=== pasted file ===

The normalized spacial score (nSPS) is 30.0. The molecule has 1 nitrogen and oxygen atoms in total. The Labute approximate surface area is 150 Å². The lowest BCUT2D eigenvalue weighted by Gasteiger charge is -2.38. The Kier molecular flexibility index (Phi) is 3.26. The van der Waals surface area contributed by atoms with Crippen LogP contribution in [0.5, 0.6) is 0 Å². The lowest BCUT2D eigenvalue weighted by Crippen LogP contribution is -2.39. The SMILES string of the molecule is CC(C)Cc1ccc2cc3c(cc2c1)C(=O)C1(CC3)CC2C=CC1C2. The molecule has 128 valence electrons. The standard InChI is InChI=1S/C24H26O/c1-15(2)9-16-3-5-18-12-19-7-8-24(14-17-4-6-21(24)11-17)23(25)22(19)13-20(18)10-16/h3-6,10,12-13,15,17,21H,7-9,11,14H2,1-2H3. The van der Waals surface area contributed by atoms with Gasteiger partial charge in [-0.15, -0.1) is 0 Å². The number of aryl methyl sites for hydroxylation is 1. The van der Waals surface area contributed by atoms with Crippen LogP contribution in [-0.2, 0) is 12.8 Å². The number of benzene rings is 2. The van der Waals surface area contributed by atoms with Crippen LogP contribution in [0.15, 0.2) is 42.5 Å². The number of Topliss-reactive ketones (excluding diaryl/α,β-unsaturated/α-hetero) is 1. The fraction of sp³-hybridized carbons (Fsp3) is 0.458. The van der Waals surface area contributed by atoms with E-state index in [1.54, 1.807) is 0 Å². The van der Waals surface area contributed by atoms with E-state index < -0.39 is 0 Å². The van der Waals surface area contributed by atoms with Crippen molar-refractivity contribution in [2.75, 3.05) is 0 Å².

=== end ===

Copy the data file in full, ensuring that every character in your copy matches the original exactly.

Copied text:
The normalized spacial score (nSPS) is 30.0. The molecule has 1 nitrogen and oxygen atoms in total. The Labute approximate surface area is 150 Å². The lowest BCUT2D eigenvalue weighted by Gasteiger charge is -2.38. The Kier molecular flexibility index (Phi) is 3.26. The van der Waals surface area contributed by atoms with Crippen LogP contribution in [0.5, 0.6) is 0 Å². The lowest BCUT2D eigenvalue weighted by Crippen LogP contribution is -2.39. The SMILES string of the molecule is CC(C)Cc1ccc2cc3c(cc2c1)C(=O)C1(CC3)CC2C=CC1C2. The molecule has 128 valence electrons. The standard InChI is InChI=1S/C24H26O/c1-15(2)9-16-3-5-18-12-19-7-8-24(14-17-4-6-21(24)11-17)23(25)22(19)13-20(18)10-16/h3-6,10,12-13,15,17,21H,7-9,11,14H2,1-2H3. The van der Waals surface area contributed by atoms with Gasteiger partial charge in [-0.15, -0.1) is 0 Å². The number of aryl methyl sites for hydroxylation is 1. The van der Waals surface area contributed by atoms with Crippen LogP contribution in [-0.2, 0) is 12.8 Å². The number of benzene rings is 2. The van der Waals surface area contributed by atoms with Crippen LogP contribution in [0.15, 0.2) is 42.5 Å². The number of Topliss-reactive ketones (excluding diaryl/α,β-unsaturated/α-hetero) is 1. The fraction of sp³-hybridized carbons (Fsp3) is 0.458. The van der Waals surface area contributed by atoms with E-state index in [1.54, 1.807) is 0 Å². The van der Waals surface area contributed by atoms with E-state index < -0.39 is 0 Å². The van der Waals surface area contributed by atoms with Crippen molar-refractivity contribution in [2.75, 3.05) is 0 Å².